Thursday, January 29, 2015

China Today: Colorfully intense and diverse




I have found myself incredibly fascinated by the traffic here in China. There are a number of elements that pique my interest. The first of these is the diversity of the traffic. Here in Hekou, most of the diversity is in the various two-wheeled vehicles people use to travel around. There are very nice, pristine, and personalized mopeds, beat-up dirt bikes, bicycles with carts attached to the back, and all sorts of old mopeds. These vehicles seem to allow you to drive wherever you want, as they weave through the streets and even on the sidewalks. There is no discernible organized parking, and people seem to leave their mopeds—or what have you—wherever they please.

The same general rules seem to apply to cars—there is no specified parking locations, and the cars simply drive through the streets, honking at people and smaller vehicles in their way. These cars have an even larger diversity than the two-wheeled vehicles. I’ve seen all sorts of brands, like BMW, Toyota, even some Fords and Jeeps. They are mingled with small and large vans that appear to be unique to China, and there are a few large cargo trucks that have a militaristic air to them mixed in as well.

I’ve noted no speed limit signs, though it is possible I haven’t recognized them, as they are most likely in Chinese. People walk into the streets wherever they please. In Kunming, I saw a woman standing in the middle of traffic waiting to pass through each lane. On our journey from Kunming to Hekou, I noticed a few vehicles that were sitting idle in the middle of the highway. I can only assume they broke down, and I suppose rather than moving the car off to the side, people just get out and walk away. For all of this chaos, I have not noted any road-rage. Nobody seems angry at anybody else for getting in their way, perhaps because there are no rules to follow and therefore no rules to break. The bustle of the streets sounds exactly New York City, save for the sound of police sirens. If anyone in China ever gets a ticket, I can’t imagine what it would be for.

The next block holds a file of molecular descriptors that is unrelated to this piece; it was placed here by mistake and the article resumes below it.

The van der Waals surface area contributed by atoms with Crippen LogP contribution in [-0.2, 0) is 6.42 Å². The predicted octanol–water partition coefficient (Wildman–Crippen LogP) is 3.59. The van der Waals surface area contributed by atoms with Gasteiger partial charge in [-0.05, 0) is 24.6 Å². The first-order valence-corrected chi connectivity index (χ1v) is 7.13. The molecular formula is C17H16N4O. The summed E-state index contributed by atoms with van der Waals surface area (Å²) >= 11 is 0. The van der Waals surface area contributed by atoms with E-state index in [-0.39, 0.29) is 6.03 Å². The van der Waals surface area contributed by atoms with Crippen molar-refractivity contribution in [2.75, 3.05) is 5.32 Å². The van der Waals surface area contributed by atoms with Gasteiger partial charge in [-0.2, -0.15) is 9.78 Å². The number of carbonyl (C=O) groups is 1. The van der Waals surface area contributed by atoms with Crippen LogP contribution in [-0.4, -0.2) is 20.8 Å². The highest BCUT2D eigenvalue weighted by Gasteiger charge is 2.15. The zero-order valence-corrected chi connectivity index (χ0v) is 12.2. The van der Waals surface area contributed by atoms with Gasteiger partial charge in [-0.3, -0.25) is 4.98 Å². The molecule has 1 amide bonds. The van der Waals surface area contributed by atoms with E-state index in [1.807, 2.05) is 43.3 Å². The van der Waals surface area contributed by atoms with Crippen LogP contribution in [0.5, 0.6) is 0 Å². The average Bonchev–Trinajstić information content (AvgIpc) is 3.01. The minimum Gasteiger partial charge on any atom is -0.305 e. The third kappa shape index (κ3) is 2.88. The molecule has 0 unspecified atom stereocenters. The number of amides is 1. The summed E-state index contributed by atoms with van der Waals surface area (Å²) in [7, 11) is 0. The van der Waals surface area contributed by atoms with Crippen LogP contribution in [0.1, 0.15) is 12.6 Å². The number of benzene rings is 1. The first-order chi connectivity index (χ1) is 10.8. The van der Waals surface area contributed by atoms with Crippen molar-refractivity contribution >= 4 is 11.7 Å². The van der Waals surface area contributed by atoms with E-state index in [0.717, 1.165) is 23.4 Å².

I have an incredible respect for the Hani people, and everyone who lives like them. Their existence is so simple and natural. The little old women working in the fields and carrying things around on their backs were so solid. Watching them, and the men herd the water buffalo and the pack mules through the village, was like standing at a still point in time.

While the village did posses plenty of modern amenities, the people still worked the land to live, using simply tools and methods, as they would have hundreds of years ago. China, so far, has impressed me with its beautiful coexistence of past and present. It’s not something we see in America, as the present is consumed the past.

First of all, Happy New Year! I never imagined I would fulfill one of my new year’s resolutions, to do more exciting things, on New Years. Anyway, I’ve been really interested in the way all of the people we’ve seen in this country dress. There are the Hani people, of course, who wear those beautifully embroidered traditional clothes. Even the more reserved clothes that are one solid color dot the terraced fields and decaying buildings like ornamentation. However, their clothing is not what I have found the most fascinating.

On our drives, we pass through a lot of small towns or clusters of buildings that are very dirty and rundown. In them, I have noticed a lot of women dressed as if they belonged in New York City. They are often in high heels and fashionable jackets, and honestly look more stylish than I do most of the time (regrettably, I do not have any photos of this). I was talking with a few of my comrades, and they suggested that perhaps the single women do it to attract men. This would make sense, as all of the women I have seen dressed this way are young, while many of the older women are wearing simpler, average clothing.